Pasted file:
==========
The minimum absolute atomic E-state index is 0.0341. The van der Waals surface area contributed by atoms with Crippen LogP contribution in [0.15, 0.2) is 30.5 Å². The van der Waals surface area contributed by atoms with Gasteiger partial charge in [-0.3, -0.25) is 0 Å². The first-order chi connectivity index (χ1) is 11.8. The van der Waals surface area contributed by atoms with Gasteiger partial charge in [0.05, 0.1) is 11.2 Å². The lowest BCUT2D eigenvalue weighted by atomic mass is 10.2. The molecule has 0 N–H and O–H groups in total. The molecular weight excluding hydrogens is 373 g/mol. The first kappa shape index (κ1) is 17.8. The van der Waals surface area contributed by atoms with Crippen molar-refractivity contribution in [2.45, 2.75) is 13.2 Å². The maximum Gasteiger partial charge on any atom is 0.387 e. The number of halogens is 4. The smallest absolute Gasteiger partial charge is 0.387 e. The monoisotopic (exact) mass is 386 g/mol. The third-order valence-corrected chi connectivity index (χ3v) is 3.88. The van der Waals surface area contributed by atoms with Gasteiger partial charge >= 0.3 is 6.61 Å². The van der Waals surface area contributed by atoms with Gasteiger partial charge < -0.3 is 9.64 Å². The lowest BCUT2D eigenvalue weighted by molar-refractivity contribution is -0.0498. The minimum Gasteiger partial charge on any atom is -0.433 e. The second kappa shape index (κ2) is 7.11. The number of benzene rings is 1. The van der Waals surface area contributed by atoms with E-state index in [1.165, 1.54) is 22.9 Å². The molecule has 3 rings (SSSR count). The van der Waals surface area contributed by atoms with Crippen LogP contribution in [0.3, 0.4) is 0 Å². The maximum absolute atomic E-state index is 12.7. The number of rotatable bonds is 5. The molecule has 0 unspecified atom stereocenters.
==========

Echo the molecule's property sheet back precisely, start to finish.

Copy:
The minimum absolute atomic E-state index is 0.0341. The van der Waals surface area contributed by atoms with Crippen LogP contribution in [0.15, 0.2) is 30.5 Å². The van der Waals surface area contributed by atoms with Gasteiger partial charge in [-0.3, -0.25) is 0 Å². The first-order chi connectivity index (χ1) is 11.8. The van der Waals surface area contributed by atoms with Gasteiger partial charge in [0.05, 0.1) is 11.2 Å². The lowest BCUT2D eigenvalue weighted by atomic mass is 10.2. The molecule has 0 N–H and O–H groups in total. The molecular weight excluding hydrogens is 373 g/mol. The first kappa shape index (κ1) is 17.8. The van der Waals surface area contributed by atoms with Crippen molar-refractivity contribution in [2.45, 2.75) is 13.2 Å². The maximum Gasteiger partial charge on any atom is 0.387 e. The number of halogens is 4. The smallest absolute Gasteiger partial charge is 0.387 e. The monoisotopic (exact) mass is 386 g/mol. The third-order valence-corrected chi connectivity index (χ3v) is 3.88. The van der Waals surface area contributed by atoms with Gasteiger partial charge >= 0.3 is 6.61 Å². The van der Waals surface area contributed by atoms with Gasteiger partial charge < -0.3 is 9.64 Å². The lowest BCUT2D eigenvalue weighted by molar-refractivity contribution is -0.0498. The minimum Gasteiger partial charge on any atom is -0.433 e. The second kappa shape index (κ2) is 7.11. The number of benzene rings is 1. The van der Waals surface area contributed by atoms with E-state index in [1.165, 1.54) is 22.9 Å². The molecule has 3 rings (SSSR count). The van der Waals surface area contributed by atoms with Crippen LogP contribution in [0.3, 0.4) is 0 Å². The maximum absolute atomic E-state index is 12.7. The number of rotatable bonds is 5. The molecule has 0 unspecified atom stereocenters.